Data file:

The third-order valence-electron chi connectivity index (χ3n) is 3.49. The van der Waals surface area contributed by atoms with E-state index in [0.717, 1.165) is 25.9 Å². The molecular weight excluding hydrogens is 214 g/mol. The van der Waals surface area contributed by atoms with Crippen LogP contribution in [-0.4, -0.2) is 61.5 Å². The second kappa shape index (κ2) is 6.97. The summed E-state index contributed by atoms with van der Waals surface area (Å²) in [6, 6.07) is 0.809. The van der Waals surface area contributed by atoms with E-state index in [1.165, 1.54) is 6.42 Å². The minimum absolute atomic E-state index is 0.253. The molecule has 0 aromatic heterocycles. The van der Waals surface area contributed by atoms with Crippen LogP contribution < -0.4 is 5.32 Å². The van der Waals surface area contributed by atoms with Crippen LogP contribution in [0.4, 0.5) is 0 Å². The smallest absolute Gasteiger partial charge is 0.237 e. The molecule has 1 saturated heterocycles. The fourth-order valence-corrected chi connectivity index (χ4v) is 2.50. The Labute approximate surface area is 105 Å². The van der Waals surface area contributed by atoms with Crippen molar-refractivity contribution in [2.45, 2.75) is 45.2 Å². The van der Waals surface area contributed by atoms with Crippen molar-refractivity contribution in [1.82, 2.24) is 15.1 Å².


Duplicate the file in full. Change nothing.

The third-order valence-electron chi connectivity index (χ3n) is 3.49. The van der Waals surface area contributed by atoms with E-state index in [0.717, 1.165) is 25.9 Å². The molecular weight excluding hydrogens is 214 g/mol. The van der Waals surface area contributed by atoms with Crippen LogP contribution in [-0.4, -0.2) is 61.5 Å². The second kappa shape index (κ2) is 6.97. The summed E-state index contributed by atoms with van der Waals surface area (Å²) in [6, 6.07) is 0.809. The van der Waals surface area contributed by atoms with E-state index in [1.165, 1.54) is 6.42 Å². The minimum absolute atomic E-state index is 0.253. The molecule has 0 aromatic heterocycles. The van der Waals surface area contributed by atoms with Crippen LogP contribution < -0.4 is 5.32 Å². The van der Waals surface area contributed by atoms with Crippen LogP contribution in [0.4, 0.5) is 0 Å². The smallest absolute Gasteiger partial charge is 0.237 e. The molecule has 1 saturated heterocycles. The fourth-order valence-corrected chi connectivity index (χ4v) is 2.50. The Labute approximate surface area is 105 Å². The van der Waals surface area contributed by atoms with Crippen molar-refractivity contribution in [2.45, 2.75) is 45.2 Å². The van der Waals surface area contributed by atoms with Crippen molar-refractivity contribution in [1.82, 2.24) is 15.1 Å².